As you’re scouring your favourite markets this fall, or discovering an exciting new locale, keep these helpful tips from Judith Miller close at hand that will help you navigate your way through your treasure-seeking day.
Turn left when you first enter a flea market—most people are right-handed and will automatically go to the right.
Be prepared! Take along a good magnifying glass to check carefully for damage on potential purchases.
Be patient and ready to haggle – If there is something you really want but it is too expensive, cross your fingers, wait until people are beginning to clear up and then offer the vendor what you can afford—you never know, he might just take it!
The main thing is to remember that ‘the early bird’ who has done some research will probably find the gems. So get up early, and take lots of cash with you (and, ever-hopeful, coins too).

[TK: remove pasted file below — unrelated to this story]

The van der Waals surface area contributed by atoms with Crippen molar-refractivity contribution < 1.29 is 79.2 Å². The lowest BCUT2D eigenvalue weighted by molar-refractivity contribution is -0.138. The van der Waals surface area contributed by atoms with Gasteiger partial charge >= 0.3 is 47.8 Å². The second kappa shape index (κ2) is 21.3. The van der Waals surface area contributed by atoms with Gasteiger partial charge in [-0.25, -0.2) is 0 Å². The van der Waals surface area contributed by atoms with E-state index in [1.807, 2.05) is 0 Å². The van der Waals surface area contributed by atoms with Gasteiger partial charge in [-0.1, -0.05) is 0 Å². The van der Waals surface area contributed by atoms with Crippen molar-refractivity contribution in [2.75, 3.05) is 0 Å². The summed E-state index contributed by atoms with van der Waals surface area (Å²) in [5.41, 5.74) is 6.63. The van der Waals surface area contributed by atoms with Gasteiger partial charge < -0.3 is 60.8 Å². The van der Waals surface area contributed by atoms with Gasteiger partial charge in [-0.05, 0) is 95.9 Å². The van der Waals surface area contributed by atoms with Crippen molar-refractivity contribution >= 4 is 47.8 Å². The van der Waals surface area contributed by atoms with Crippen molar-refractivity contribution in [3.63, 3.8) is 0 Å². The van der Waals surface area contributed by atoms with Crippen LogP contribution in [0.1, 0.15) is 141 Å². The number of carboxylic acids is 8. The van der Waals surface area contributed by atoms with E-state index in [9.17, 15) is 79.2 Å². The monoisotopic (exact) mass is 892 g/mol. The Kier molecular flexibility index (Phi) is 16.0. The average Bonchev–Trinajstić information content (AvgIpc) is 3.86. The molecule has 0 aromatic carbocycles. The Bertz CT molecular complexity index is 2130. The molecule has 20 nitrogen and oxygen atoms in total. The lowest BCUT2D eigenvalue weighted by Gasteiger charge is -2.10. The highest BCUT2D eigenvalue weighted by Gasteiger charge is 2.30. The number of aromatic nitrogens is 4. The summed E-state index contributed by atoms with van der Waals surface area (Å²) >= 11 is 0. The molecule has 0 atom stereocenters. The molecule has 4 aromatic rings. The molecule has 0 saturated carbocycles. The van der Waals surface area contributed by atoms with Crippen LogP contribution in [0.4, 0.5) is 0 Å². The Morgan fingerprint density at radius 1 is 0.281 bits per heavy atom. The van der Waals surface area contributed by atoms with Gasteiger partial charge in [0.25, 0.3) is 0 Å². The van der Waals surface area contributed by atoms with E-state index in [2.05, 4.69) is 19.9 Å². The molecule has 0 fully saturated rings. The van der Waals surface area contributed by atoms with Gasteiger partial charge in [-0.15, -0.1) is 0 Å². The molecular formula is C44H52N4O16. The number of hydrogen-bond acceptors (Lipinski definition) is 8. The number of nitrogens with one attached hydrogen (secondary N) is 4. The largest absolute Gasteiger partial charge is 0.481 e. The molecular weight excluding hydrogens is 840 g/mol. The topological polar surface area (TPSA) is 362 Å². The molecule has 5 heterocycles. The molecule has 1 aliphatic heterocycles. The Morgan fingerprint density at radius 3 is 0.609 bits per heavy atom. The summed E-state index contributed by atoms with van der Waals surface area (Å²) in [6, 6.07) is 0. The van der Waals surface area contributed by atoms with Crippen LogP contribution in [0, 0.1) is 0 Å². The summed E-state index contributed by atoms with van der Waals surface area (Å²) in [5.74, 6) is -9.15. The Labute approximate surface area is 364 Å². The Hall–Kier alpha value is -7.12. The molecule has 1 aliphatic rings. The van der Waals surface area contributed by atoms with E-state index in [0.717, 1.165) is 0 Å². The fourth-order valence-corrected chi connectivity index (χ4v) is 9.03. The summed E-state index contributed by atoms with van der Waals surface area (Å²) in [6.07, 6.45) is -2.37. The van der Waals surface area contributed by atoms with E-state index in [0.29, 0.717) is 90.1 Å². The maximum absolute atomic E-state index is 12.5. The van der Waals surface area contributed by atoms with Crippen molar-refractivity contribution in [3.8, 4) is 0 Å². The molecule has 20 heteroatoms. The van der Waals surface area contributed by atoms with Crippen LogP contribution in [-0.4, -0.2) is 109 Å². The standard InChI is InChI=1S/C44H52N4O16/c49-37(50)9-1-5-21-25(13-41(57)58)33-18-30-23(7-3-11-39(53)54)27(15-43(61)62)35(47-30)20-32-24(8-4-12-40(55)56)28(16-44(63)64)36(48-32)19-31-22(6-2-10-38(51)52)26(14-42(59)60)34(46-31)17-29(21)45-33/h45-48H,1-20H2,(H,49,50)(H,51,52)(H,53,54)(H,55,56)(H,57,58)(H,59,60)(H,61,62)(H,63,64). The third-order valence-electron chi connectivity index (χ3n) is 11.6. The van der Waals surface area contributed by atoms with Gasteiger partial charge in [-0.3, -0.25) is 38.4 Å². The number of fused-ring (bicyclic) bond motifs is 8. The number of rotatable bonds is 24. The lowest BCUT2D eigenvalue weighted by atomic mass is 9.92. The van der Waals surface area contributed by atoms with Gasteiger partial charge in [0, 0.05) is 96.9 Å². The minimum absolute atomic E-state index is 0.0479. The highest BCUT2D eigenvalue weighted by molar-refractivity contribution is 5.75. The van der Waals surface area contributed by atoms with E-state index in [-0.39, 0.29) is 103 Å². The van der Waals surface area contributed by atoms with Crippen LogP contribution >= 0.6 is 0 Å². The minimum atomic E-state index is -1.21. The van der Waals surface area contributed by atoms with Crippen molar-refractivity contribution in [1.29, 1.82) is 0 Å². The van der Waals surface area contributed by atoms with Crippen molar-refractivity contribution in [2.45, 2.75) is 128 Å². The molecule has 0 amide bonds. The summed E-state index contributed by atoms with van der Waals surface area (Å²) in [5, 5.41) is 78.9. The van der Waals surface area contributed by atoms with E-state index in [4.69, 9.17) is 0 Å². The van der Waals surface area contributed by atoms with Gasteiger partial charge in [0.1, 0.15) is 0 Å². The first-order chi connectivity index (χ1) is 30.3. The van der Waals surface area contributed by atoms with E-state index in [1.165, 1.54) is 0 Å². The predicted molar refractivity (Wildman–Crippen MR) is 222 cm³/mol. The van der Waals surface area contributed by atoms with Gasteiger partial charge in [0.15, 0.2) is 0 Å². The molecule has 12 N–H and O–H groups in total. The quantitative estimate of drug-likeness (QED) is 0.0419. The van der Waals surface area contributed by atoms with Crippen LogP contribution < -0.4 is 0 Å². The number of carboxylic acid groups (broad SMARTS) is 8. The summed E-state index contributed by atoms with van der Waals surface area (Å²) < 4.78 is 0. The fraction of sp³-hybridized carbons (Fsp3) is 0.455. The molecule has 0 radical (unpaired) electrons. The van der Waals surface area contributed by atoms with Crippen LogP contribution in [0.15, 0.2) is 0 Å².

Be on the lookout for…
It is important to know which items have shot up in value recently and may have been overlooked by people cleaning out their attics.
Costume jewellery: Look for names like Miriam Haskell, Anal Beads Chanel, Dior, and Weiss. Condition is absolutely vital—make sure all the stones are there, and check that the setting is claw-fitted rather than glued.
Handbags: British women seemingly spent £350 million on new handbags in 2005, and I’m sure in North America it’s even more. Look for vintage brands: Hermès, Chanel, Prada, Lulu Guinness, but don’t ignore the Lucite bags from the 1950s or the fun novelty bags from the ’50s and ’60s.
20th-century glass: Murano from the 1950s is sought-after—look for complex shapes and good colours, and large pieces by known makers like Venini & Co. or Dino Martens. English Whitefriars glass has gone up in value, particularly the Scandinavian-inspired glass of the 1950s and Geoffrey Baxter’s 1960s and ’70s textured glass.
Ceramics Art Deco ceramics from the 1920s and ’30s can be worth a packet, but watch for 1950s ceramics too.